Natural Gas Drops in New York Before Report on U.S. Stockpiles

Natural gas futures fell in New York before a report predicted to show an above-average gain in U.S. stockpiles as warmer weather reduced demand for the heating and power-plant fuel.

Gas slid 1.2 percent, approaching the lowest level in a month. The Energy Information Administration release will show inventories rose by 86 billion cubic feet in the seven days to May 3, according to the median of 19 analyst estimates compiled by Bloomberg News. The five-year average supply gain for the period is 69 billion cubic feet, EIA data show. Gas fell the most in nine months on May 2 after the weekly report showed a larger-than-predicted injection.

“This is going to be a scary day,” Stephen Schork, president of Schork Group, an energy advisory company based in Villanova, Pennsylvania, said in an e-mailed research note. “For a second week in row, the template looks to favor another solid injection report.”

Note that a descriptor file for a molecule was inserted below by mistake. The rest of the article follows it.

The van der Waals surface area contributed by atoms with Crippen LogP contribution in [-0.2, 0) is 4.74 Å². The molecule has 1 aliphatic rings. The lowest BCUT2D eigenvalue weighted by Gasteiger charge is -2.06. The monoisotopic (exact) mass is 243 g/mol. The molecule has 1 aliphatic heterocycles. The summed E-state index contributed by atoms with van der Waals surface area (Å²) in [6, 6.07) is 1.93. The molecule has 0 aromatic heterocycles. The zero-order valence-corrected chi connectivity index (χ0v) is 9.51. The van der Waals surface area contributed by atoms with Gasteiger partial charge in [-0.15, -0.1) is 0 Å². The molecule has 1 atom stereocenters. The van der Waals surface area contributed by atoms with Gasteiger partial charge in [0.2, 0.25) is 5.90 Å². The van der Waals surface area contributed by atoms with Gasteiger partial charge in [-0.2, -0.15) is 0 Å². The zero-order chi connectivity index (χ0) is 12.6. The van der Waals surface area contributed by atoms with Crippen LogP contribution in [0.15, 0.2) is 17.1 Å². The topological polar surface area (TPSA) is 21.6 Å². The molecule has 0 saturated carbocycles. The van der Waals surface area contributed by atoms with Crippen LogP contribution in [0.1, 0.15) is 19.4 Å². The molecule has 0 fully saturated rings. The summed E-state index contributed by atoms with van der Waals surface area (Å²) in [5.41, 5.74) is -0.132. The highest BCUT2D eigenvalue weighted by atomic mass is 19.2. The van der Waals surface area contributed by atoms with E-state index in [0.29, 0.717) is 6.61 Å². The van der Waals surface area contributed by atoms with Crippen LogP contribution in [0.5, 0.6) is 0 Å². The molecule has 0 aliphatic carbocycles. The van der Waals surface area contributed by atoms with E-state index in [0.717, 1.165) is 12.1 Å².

Next-month gas dropped 1.2 percent to $3.932 per million British thermal units at 5:16 a.m. on the New York Mercantile Exchange. It touched $3.895 yesterday, the least since April 4, after reaching an almost two-year high of $4.444 on May 1.

The mid-Atlantic states may see a brief surge of heat late this week and then again late next week, according to Commodity Weather Group LLC in Bethesda, Maryland. The forecaster sees above-normal temperatures from California to the Midwest from May 13 through May 22.

‘Additional Selling’

Gas futures have dropped 11 percent from a 21-month intraday high on May 1, falling below $4 per million British thermal units for the first time in a month, after last week’s supply increase came in above the median forecast.

“This is the lowest demand period that we are going into,” said Kyle Cooper, director of research with IAF Advisors in Houston. “That fact that we dropped below the $4 psychological level, you would expect to see a little bit of additional selling.”

Stockpile estimates compiled by Bloomberg range from increases of 72 billion to 94 billion cubic feet. The EIA, the statistical arm of the Energy Department, is scheduled to release its weekly gas inventory report at 10:30 a.m. today.

To contact the reporters on this story: Matthew Brown in London at mbrown42@bloomberg.net; Naureen S. Malik in New York at nmalik28@bloomberg.net

To contact the editor responsible for this story: Lars Paulsson at lpaulsson@bloomberg.net

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